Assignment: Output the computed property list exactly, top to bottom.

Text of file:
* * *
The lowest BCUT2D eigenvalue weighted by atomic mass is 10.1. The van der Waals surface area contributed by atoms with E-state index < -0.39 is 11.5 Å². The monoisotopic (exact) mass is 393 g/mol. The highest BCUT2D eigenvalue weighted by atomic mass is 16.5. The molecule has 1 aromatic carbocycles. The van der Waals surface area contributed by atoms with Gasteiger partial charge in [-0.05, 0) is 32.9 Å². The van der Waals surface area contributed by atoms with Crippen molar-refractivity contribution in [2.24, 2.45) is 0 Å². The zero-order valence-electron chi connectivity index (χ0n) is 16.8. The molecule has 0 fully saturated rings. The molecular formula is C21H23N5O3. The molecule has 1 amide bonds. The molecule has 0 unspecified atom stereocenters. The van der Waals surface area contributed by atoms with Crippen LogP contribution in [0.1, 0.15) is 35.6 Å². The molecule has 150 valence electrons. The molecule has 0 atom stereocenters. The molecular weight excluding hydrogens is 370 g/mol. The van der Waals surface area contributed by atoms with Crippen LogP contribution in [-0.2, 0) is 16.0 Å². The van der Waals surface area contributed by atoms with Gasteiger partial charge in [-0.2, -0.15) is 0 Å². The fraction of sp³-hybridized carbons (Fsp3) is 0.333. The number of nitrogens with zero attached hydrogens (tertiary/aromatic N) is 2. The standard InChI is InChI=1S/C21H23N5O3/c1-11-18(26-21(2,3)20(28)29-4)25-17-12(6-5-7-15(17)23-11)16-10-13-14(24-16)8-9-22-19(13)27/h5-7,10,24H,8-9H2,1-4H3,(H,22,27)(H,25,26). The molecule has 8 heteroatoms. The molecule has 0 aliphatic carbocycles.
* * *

The lowest BCUT2D eigenvalue weighted by atomic mass is 10.1. The van der Waals surface area contributed by atoms with E-state index < -0.39 is 11.5 Å². The monoisotopic (exact) mass is 393 g/mol. The highest BCUT2D eigenvalue weighted by atomic mass is 16.5. The molecule has 1 aromatic carbocycles. The van der Waals surface area contributed by atoms with Gasteiger partial charge in [-0.05, 0) is 32.9 Å². The van der Waals surface area contributed by atoms with Crippen molar-refractivity contribution in [2.24, 2.45) is 0 Å². The zero-order valence-electron chi connectivity index (χ0n) is 16.8. The molecule has 0 fully saturated rings. The molecular formula is C21H23N5O3. The molecule has 1 amide bonds. The molecule has 0 unspecified atom stereocenters. The van der Waals surface area contributed by atoms with Crippen LogP contribution in [0.1, 0.15) is 35.6 Å². The molecule has 150 valence electrons. The molecule has 0 atom stereocenters. The molecular weight excluding hydrogens is 370 g/mol. The van der Waals surface area contributed by atoms with Crippen LogP contribution in [-0.2, 0) is 16.0 Å². The van der Waals surface area contributed by atoms with Gasteiger partial charge in [-0.2, -0.15) is 0 Å². The fraction of sp³-hybridized carbons (Fsp3) is 0.333. The number of nitrogens with zero attached hydrogens (tertiary/aromatic N) is 2. The standard InChI is InChI=1S/C21H23N5O3/c1-11-18(26-21(2,3)20(28)29-4)25-17-12(6-5-7-15(17)23-11)16-10-13-14(24-16)8-9-22-19(13)27/h5-7,10,24H,8-9H2,1-4H3,(H,22,27)(H,25,26). The molecule has 8 heteroatoms. The molecule has 0 aliphatic carbocycles.